Dr. Lampidis Collaborates on Groundbreaking 2-DG Clinical Trial in Germany
We are delighted to announce today that the Lampidis Cancer Foundation, along with the MCS Foundation for Life, is actively preparing to collaborate with clinics worldwide on implementing protocols using 2-DG for patients who have failed standard treatment. This is a massive step towards making 2-DG accessible to cancer patients worldwide.
We expect leadership from clinics in countries where the legal and regulatory framework is in place to support the implementation of 2-DG protocols.
Our team will focus initially on Germany, which has a long tradition of allowing new substances with known toxicity profiles and strong scientific data supporting their anti-cancer potential to be given to patients who have failed standard treatments. Clearly, 2-DG fits this profile. In addition, for logistical reasons, Germany is an excellent initial country for us to focus on building collaborations with clinics since patient-grade 2-DG is available in German compounding pharmacies, such as Apotheke Koenigstein.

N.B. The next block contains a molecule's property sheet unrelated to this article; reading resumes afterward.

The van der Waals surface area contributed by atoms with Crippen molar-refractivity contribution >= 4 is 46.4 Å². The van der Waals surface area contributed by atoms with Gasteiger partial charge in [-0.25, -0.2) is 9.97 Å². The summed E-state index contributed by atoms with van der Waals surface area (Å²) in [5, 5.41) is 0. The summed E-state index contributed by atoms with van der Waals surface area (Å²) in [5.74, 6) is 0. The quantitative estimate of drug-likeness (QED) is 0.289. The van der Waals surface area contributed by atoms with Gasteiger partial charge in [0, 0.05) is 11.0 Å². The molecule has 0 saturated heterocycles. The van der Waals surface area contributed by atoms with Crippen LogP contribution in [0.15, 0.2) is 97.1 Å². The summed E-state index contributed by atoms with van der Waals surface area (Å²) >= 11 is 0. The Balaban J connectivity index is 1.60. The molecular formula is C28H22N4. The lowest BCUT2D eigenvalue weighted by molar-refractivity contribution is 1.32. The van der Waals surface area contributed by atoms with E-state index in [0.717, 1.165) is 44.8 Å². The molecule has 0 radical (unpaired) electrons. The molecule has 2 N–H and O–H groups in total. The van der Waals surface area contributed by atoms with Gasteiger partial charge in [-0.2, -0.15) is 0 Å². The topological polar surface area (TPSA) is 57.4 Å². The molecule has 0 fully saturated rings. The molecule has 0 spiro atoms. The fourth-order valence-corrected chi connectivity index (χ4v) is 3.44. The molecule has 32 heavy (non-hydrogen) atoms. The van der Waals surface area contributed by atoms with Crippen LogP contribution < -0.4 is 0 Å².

Working with Dr. Daniel Stanciu (scientist and founder of the MCS Foundation) and Dr. Metin Kurtoglu, we have formed a team to begin exploring collaborations with clinicians in Germany and elsewhere implementing protocols that involve metronomic (slow-release) delivery of 2-DG.
We began examining this delivery system when the results of our previous clinical trial demonstrated that oral ingestion of 2-DG induced an insulin response, thereby redirecting 2-DG to fat and muscle and away from the tumor site.
This result prompted us to go back to the lab, where Dr. Lampidis found that metronomic delivery of 2-DG, at a rate and concentration that is below an insulin-inducing dose, showed significant anti-tumor activity in animal cancer models.